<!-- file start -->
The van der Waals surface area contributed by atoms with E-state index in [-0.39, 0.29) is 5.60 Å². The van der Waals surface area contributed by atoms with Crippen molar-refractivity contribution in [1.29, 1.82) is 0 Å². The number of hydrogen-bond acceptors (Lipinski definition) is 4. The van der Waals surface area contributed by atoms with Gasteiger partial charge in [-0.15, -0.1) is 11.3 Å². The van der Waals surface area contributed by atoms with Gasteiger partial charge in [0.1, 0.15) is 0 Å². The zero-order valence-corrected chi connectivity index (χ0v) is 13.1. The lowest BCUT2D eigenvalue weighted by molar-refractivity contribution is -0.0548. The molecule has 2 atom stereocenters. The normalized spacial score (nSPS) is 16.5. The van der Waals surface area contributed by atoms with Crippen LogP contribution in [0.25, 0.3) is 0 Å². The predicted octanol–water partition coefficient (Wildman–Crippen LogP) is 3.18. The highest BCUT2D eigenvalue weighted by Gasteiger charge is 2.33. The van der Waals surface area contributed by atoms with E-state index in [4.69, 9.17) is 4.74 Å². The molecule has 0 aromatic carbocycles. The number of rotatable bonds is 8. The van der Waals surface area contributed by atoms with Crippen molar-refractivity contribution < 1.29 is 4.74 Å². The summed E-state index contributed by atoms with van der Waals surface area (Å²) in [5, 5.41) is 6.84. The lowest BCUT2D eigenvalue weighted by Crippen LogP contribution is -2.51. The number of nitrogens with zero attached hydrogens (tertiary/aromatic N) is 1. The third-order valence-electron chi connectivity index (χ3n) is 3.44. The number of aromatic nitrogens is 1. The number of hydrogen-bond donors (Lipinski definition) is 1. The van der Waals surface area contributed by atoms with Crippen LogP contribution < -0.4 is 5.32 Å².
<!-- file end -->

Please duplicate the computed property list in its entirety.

The van der Waals surface area contributed by atoms with E-state index in [-0.39, 0.29) is 5.60 Å². The van der Waals surface area contributed by atoms with Crippen molar-refractivity contribution in [1.29, 1.82) is 0 Å². The number of hydrogen-bond acceptors (Lipinski definition) is 4. The van der Waals surface area contributed by atoms with Gasteiger partial charge in [-0.15, -0.1) is 11.3 Å². The van der Waals surface area contributed by atoms with Gasteiger partial charge in [0.1, 0.15) is 0 Å². The zero-order valence-corrected chi connectivity index (χ0v) is 13.1. The lowest BCUT2D eigenvalue weighted by molar-refractivity contribution is -0.0548. The molecule has 2 atom stereocenters. The normalized spacial score (nSPS) is 16.5. The van der Waals surface area contributed by atoms with Crippen LogP contribution in [0.25, 0.3) is 0 Å². The predicted octanol–water partition coefficient (Wildman–Crippen LogP) is 3.18. The highest BCUT2D eigenvalue weighted by Gasteiger charge is 2.33. The van der Waals surface area contributed by atoms with E-state index in [4.69, 9.17) is 4.74 Å². The molecule has 0 aromatic carbocycles. The number of rotatable bonds is 8. The van der Waals surface area contributed by atoms with Crippen molar-refractivity contribution < 1.29 is 4.74 Å². The summed E-state index contributed by atoms with van der Waals surface area (Å²) in [5, 5.41) is 6.84. The lowest BCUT2D eigenvalue weighted by Crippen LogP contribution is -2.51. The number of nitrogens with zero attached hydrogens (tertiary/aromatic N) is 1. The third-order valence-electron chi connectivity index (χ3n) is 3.44. The number of aromatic nitrogens is 1. The number of hydrogen-bond donors (Lipinski definition) is 1. The van der Waals surface area contributed by atoms with Crippen LogP contribution < -0.4 is 5.32 Å².